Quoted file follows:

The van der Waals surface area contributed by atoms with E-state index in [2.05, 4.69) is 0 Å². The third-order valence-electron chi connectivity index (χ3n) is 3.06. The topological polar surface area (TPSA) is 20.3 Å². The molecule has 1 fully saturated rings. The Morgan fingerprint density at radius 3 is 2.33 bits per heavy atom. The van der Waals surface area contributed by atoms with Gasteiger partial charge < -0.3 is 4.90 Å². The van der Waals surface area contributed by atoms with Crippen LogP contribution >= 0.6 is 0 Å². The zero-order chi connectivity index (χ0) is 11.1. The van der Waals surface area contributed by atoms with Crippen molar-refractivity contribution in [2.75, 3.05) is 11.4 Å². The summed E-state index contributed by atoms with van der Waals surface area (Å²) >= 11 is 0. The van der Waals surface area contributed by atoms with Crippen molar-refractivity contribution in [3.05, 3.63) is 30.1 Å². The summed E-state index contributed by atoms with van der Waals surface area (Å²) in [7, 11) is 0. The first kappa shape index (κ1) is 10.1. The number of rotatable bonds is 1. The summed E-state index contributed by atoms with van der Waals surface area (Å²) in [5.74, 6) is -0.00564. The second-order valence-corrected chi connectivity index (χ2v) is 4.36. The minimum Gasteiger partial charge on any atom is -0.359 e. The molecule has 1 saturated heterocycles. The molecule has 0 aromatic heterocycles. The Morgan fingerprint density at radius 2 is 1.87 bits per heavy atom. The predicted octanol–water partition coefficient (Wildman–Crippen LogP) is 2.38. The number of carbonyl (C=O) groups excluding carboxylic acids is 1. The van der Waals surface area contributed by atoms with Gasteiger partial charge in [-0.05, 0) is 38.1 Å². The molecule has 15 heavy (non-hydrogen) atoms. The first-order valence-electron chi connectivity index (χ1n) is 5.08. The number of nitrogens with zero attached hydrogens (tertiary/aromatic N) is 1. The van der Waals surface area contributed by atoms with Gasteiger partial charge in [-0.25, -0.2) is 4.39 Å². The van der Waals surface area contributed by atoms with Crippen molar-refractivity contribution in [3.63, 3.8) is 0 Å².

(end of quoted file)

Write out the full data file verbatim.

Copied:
The van der Waals surface area contributed by atoms with E-state index in [2.05, 4.69) is 0 Å². The third-order valence-electron chi connectivity index (χ3n) is 3.06. The topological polar surface area (TPSA) is 20.3 Å². The molecule has 1 fully saturated rings. The Morgan fingerprint density at radius 3 is 2.33 bits per heavy atom. The van der Waals surface area contributed by atoms with Gasteiger partial charge < -0.3 is 4.90 Å². The van der Waals surface area contributed by atoms with Crippen LogP contribution >= 0.6 is 0 Å². The zero-order chi connectivity index (χ0) is 11.1. The van der Waals surface area contributed by atoms with Crippen molar-refractivity contribution in [2.75, 3.05) is 11.4 Å². The summed E-state index contributed by atoms with van der Waals surface area (Å²) >= 11 is 0. The van der Waals surface area contributed by atoms with Crippen molar-refractivity contribution in [3.05, 3.63) is 30.1 Å². The summed E-state index contributed by atoms with van der Waals surface area (Å²) in [7, 11) is 0. The first kappa shape index (κ1) is 10.1. The number of rotatable bonds is 1. The summed E-state index contributed by atoms with van der Waals surface area (Å²) in [5.74, 6) is -0.00564. The second-order valence-corrected chi connectivity index (χ2v) is 4.36. The minimum Gasteiger partial charge on any atom is -0.359 e. The molecule has 1 saturated heterocycles. The molecule has 0 aromatic heterocycles. The Morgan fingerprint density at radius 2 is 1.87 bits per heavy atom. The predicted octanol–water partition coefficient (Wildman–Crippen LogP) is 2.38. The number of carbonyl (C=O) groups excluding carboxylic acids is 1. The van der Waals surface area contributed by atoms with Gasteiger partial charge in [-0.05, 0) is 38.1 Å². The molecule has 15 heavy (non-hydrogen) atoms. The first-order valence-electron chi connectivity index (χ1n) is 5.08. The number of nitrogens with zero attached hydrogens (tertiary/aromatic N) is 1. The van der Waals surface area contributed by atoms with Gasteiger partial charge in [-0.25, -0.2) is 4.39 Å². The van der Waals surface area contributed by atoms with Crippen molar-refractivity contribution in [3.63, 3.8) is 0 Å².